[Met Performance] CID:25000
Metropolitan Opera Premiere
La Bohème {1}
Lucia di Lammermoor: Mad Scene
. Los Angeles, California: 11/9/1900.
 (Metropolitan Opera Premiere)
(Debut: Fritzi Scheff, Charles Gilibert, Marcel Journet, Aristide Masiero

Los Angeles, California
Hazard's Pavilion
November 9, 1900
Metropolitan Opera Premiere


Mimì....................Nellie Melba
Rodolfo.................Giuseppe Cremonini
Musetta.................Fritzi Scheff [Debut]
Marcello................Giuseppe Campanari
Schaunard...............Charles Gilibert [Debut]
Colline.................Marcel Journet [Debut]
Benoit..................Eugène Dufriche
Alcindoro...............Eugène Dufriche
Parpignol...............Aristide Masiero [Debut]

Conductor...............Luigi Mancinelli
Director................William Parry

Nellie Melba
Luigi Mancinelli, Conductor

La Bohème received fifteen performances this season, eight of them concluding with Nellie Melba's performance of the Mad Scene from Lucia di Lammermoor.

Photographs of Giuseppe Campanari as Marcello, Marcel Journet as Colline, and Fritzi Scheff as Musetta by Aimé Dupont..

Review of Blanche Partington in the San Francisco Call


Puccini's 'La Bohème' Beautifully Rendered


Pathetic Scenes and Tragic Periods Are Vividly Portrayed

Another good night with the Grau people, Puccini's "La Bohème" the programme and Melba the divine as Mimi. Once only has the opera been given before here - in '97 by a poverty-stricken, clever little Italian company. who were only all too familiar with the ups and downs - mostly downs - of the artist life, which the opera so faithfully presents. The opera was, of course, pirated - the company had been playing in Mexico, where everything goes - and we had the good fortune to get a share of the loot. For they were an artist crowd, happy-go-lucky, lavishly musical, born actors and pathetically well fitted by circumstances for the opera's interpretation.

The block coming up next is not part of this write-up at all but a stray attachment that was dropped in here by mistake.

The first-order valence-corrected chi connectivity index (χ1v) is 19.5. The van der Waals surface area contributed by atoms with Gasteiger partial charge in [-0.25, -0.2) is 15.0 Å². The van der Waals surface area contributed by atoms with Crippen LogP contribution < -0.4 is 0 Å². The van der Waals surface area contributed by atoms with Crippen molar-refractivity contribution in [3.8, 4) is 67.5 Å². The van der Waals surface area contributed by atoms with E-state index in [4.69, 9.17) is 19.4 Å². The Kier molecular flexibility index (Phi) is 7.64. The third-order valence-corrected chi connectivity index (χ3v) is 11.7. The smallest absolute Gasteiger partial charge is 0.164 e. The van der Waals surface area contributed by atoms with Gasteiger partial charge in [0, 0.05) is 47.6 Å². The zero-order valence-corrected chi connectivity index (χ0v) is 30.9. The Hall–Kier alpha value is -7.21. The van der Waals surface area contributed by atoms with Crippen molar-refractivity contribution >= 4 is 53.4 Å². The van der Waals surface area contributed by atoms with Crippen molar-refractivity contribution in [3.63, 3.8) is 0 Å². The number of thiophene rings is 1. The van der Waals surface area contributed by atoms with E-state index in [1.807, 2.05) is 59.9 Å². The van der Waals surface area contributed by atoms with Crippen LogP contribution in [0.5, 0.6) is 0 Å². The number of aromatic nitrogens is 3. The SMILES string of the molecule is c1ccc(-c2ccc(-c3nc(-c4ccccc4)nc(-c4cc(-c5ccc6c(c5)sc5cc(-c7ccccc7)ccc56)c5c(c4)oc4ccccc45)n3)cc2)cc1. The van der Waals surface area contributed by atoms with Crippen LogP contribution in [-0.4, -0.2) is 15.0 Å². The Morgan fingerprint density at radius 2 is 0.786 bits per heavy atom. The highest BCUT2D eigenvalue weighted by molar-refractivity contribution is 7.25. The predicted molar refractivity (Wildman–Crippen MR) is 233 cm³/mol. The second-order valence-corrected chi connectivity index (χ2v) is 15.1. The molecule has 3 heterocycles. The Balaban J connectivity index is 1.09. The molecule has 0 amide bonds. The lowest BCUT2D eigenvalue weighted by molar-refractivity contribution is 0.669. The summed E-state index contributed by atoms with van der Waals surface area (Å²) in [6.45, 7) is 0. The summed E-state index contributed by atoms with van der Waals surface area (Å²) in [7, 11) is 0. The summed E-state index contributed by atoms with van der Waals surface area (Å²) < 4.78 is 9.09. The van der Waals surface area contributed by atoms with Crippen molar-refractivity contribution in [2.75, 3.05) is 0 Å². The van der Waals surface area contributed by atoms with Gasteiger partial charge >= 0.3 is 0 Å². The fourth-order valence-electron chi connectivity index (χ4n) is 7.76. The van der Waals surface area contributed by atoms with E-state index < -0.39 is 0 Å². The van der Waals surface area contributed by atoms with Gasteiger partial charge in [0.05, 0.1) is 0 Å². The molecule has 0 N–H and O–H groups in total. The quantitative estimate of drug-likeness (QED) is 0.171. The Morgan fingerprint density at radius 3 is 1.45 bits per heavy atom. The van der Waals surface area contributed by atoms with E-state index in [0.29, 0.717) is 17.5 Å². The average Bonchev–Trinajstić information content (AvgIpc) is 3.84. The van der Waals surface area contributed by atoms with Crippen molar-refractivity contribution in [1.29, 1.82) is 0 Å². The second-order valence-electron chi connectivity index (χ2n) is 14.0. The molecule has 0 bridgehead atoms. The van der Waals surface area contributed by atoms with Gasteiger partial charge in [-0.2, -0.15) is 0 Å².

The orchestra was amazingly good, the principals really excellent, but the chorus! Ohime(?) the chorus! how well I remember it! Gathered in from the hedges and the highways of the Latin Quarter, from the big-eyed bambinos - whose mothers must bring them to the theater for there was no one else to care for the little ones - to the aged grandam whose sweet, old Italian voice still had a worth-while note in it. The scenic accessories were on a par with the appearance of the chorus, but there was heart, and life, and genius in the performance just the same, as one gladly felt them in the air last night under how different circumstances!

"La Boheme" is a brilliant, vivid, scintillating sort of thing, modern as Wagner, but at opposite poles - realistic as he is realistic, and swiftly picturesque as Wagner is reposefully romantic. Puccini never by any chance prolongs the musical expression beyond the limits of the dramatic moment. Rather does the movement occasionally suggest unfinished musical thought, its legitimate expression denied climax in compliance with the dramatic exigencies, while oppositely Wagner will often prolong the dramatic situation beyond all reasonable limit to allow to his musical idea its full fruit of development. "La Boheme" has the same saving lack of set solo, trio, quartet and the rest of it, as has the Wagnerian music, and represents the last word so far of the modern Italian school.